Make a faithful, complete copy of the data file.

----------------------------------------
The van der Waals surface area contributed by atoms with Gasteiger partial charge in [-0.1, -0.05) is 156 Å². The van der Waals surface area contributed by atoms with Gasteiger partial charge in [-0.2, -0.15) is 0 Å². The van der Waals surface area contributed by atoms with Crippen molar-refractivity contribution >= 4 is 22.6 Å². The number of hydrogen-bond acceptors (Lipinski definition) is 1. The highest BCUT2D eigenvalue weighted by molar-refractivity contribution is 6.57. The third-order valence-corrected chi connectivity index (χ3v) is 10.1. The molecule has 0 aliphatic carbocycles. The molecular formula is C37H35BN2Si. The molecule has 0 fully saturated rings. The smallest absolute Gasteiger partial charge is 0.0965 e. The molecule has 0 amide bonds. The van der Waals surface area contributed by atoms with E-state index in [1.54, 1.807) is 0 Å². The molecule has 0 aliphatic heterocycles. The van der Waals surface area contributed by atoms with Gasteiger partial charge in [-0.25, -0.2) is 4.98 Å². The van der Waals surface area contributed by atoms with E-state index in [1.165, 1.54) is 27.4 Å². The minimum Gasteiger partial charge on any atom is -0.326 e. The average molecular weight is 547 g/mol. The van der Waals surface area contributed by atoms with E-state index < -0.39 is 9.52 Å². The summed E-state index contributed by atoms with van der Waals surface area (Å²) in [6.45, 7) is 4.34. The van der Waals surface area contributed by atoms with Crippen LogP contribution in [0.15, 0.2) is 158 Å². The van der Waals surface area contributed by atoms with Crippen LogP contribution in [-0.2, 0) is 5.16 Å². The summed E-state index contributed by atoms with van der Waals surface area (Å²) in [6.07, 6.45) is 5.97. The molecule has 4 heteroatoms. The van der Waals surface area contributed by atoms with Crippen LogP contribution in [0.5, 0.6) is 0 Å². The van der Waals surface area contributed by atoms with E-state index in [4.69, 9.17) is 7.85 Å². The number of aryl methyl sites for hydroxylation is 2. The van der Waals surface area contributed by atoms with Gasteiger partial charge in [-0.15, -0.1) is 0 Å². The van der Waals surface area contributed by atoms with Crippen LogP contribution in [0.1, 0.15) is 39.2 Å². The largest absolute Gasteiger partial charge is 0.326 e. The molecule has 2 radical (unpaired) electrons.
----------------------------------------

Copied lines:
The van der Waals surface area contributed by atoms with Gasteiger partial charge in [-0.1, -0.05) is 156 Å². The van der Waals surface area contributed by atoms with Gasteiger partial charge in [-0.2, -0.15) is 0 Å². The van der Waals surface area contributed by atoms with Crippen molar-refractivity contribution >= 4 is 22.6 Å². The number of hydrogen-bond acceptors (Lipinski definition) is 1. The highest BCUT2D eigenvalue weighted by molar-refractivity contribution is 6.57. The third-order valence-corrected chi connectivity index (χ3v) is 10.1. The molecule has 0 aliphatic carbocycles. The molecular formula is C37H35BN2Si. The molecule has 0 fully saturated rings. The smallest absolute Gasteiger partial charge is 0.0965 e. The molecule has 0 amide bonds. The van der Waals surface area contributed by atoms with E-state index in [1.54, 1.807) is 0 Å². The molecule has 0 aliphatic heterocycles. The van der Waals surface area contributed by atoms with Gasteiger partial charge in [-0.25, -0.2) is 4.98 Å². The van der Waals surface area contributed by atoms with E-state index in [1.165, 1.54) is 27.4 Å². The minimum Gasteiger partial charge on any atom is -0.326 e. The average molecular weight is 547 g/mol. The van der Waals surface area contributed by atoms with E-state index < -0.39 is 9.52 Å². The summed E-state index contributed by atoms with van der Waals surface area (Å²) in [6.45, 7) is 4.34. The van der Waals surface area contributed by atoms with Crippen LogP contribution in [0.15, 0.2) is 158 Å². The van der Waals surface area contributed by atoms with Crippen LogP contribution in [-0.2, 0) is 5.16 Å². The summed E-state index contributed by atoms with van der Waals surface area (Å²) in [6.07, 6.45) is 5.97. The molecule has 4 heteroatoms. The van der Waals surface area contributed by atoms with Crippen LogP contribution in [0.5, 0.6) is 0 Å². The van der Waals surface area contributed by atoms with E-state index in [4.69, 9.17) is 7.85 Å². The number of aryl methyl sites for hydroxylation is 2. The van der Waals surface area contributed by atoms with Gasteiger partial charge in [-0.15, -0.1) is 0 Å². The van der Waals surface area contributed by atoms with Crippen LogP contribution in [0.1, 0.15) is 39.2 Å². The largest absolute Gasteiger partial charge is 0.326 e. The molecule has 2 radical (unpaired) electrons.